Portsmouth, Virginia: Finding Pvt. Cornelius Riddick, 2nd U. S. Colored Cavalry

Pvt. Riddick Mt. Calvary Portsmouth Copyright 2011 Nadia Orton

Gravestone of Pvt. Cornelius Riddick, Company B, 2nd U. S. Colored Cavalry. Mt. Calvary Cemetery; Photo: Nadia K. Orton, October 30, 2011

 

How many times have volunteers walked past this headstone, without knowing the full story? Meet Cornelius Riddick, born enslaved in 1845, Norfolk County, Virginia, husband of Mary J. Harrell of Elizabeth City, North Carolina….and member of Company B, 2nd Regiment, United States Colored Cavalry!

Cornelius enlisted on December 22, 1863, at Fort Monroe, Virginia. He fought in several battles, including Suffolk, Virginia, on March 9, 1864, and Drewry’s Bluff, on May 16, 1864. He mustered out on February 12, 1866, at Brazos Santiago, Texas.

After the war, he returned to Virginia and married Mary Jurissa Harrell, daughter of Ennis and Joyette Harrell, on January 22, 1868, in Portsmouth. The ceremony was performed by Rev. John H. Wingfield, of Trinity Episcopal Church. By occupation, Cornelius “worked on the railroad,” likely the Seaboard Air Line Railroad, whose office headquarters were once located in a historic building at the intersection of Water and High Street, before the company relocated to Richmond in the late 1950s. Cornelius passed away on June 22, 1897, from complications of the flu and bronchitis. He was buried in the family plot in Mt. Calvary Cemetery on June 24, 1897. His wife, Mary, passed in 1914, and is buried next to her husband.

As the inscription on Cornelius’ headstone is fading, we’ll see if we can acquire a new one that includes a description of his military service in the Civil War. Fingers crossed! Hopefully we’ll be able to honor this freedom fighter in an appropriate way. ♥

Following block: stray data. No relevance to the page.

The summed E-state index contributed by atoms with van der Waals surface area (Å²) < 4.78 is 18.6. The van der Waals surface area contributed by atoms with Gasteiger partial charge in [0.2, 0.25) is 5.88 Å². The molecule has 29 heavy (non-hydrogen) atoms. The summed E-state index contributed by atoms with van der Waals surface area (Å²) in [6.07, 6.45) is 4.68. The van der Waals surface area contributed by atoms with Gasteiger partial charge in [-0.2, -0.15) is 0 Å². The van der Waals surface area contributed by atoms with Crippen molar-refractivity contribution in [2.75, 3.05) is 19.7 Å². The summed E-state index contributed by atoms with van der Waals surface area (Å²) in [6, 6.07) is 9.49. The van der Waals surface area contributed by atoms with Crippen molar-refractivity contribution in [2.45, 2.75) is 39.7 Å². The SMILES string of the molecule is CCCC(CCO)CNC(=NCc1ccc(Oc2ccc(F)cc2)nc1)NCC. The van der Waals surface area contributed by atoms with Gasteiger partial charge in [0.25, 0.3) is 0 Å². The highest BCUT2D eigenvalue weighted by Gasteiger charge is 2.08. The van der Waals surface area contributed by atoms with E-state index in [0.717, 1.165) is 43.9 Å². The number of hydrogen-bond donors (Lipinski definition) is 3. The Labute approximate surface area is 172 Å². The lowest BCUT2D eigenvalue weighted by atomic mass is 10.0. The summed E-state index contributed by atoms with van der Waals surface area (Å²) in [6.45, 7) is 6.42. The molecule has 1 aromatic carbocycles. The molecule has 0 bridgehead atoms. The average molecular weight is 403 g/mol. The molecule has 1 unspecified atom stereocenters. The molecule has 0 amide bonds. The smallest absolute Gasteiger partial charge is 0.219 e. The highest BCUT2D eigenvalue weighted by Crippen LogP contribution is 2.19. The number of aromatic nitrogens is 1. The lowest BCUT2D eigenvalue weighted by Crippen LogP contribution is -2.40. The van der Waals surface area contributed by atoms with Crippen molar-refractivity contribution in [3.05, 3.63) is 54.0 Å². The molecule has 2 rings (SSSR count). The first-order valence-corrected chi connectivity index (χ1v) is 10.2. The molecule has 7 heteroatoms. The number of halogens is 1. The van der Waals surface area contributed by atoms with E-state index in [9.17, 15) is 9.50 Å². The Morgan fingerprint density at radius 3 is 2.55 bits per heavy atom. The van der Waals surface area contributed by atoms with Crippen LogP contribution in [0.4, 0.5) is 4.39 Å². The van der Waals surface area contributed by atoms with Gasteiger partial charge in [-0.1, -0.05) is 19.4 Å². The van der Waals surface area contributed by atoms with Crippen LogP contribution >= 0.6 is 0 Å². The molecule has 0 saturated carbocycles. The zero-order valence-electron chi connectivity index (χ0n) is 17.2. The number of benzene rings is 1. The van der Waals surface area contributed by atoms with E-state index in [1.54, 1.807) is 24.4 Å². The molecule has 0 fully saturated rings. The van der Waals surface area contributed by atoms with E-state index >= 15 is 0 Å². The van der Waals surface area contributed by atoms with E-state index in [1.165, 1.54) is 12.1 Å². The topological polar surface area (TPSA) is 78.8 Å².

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Filed under Brazos Santiago, Civil War, Elizabeth City, Fort Monroe, Memorials to Civil War Veterans, Norfolk County, North Carolina, Pasquotank County, Portsmouth, Slavery, Suffolk, Texas, Tombstone Tales, U. S. Colored Troops, Virginia

Portsmouth, Virginia: New U. S. Colored Troop Discovery, Mount Olive Cemetery

Ephraim Rees 14 USCHA

Enlistment record for Pvt. Ephraim Rees (ca. 1844-1928), 14th United States Colored Heavy Artillery

 

Another freedomfighter discovered in Mt. Olive Cemetery! Meet Pvt. Ephraim Rees (ca. 1844-1928), of Company A, 14th Regiment, United States Colored Heavy Artillery. He was born enslaved in Pitt County, North Carolina, and enlisted on March 9, 1864, at New Bern (Craven County), North Carolina. He mustered out on December 11, 1865, at Fort Macon (near Beaufort, NC).

After the war, he returned to Greenville, Pitt County, North Carolina, and remained there most of his life with his first wife, Mary. After her death, he relocated to Portsmouth, and met and married Lizzie Parker (ca. 1888-1939), daughter of Robert Parker and Jane Riddick. Ephraim passed away on November 28, 1928, and was interred in Mt. Olive Cemetery by funeral director William Grogan.

Interestingly enough, I discovered Pvt. Ephraim Rees by accident; I came across him while researching his brother, who also served in the 14th Regiment, U. S. Colored Heavy Artillery. He’s buried in a historic African American cemetery in Greenville, North Carolina (more on him in a bit). Glad to have found you, Pvt. Rees! ♥

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Filed under Civil War, Greenville, Memorials to Civil War Veterans, Norfolk County, North Carolina, Pitt County, Portsmouth, Slavery, U. S. Colored Troops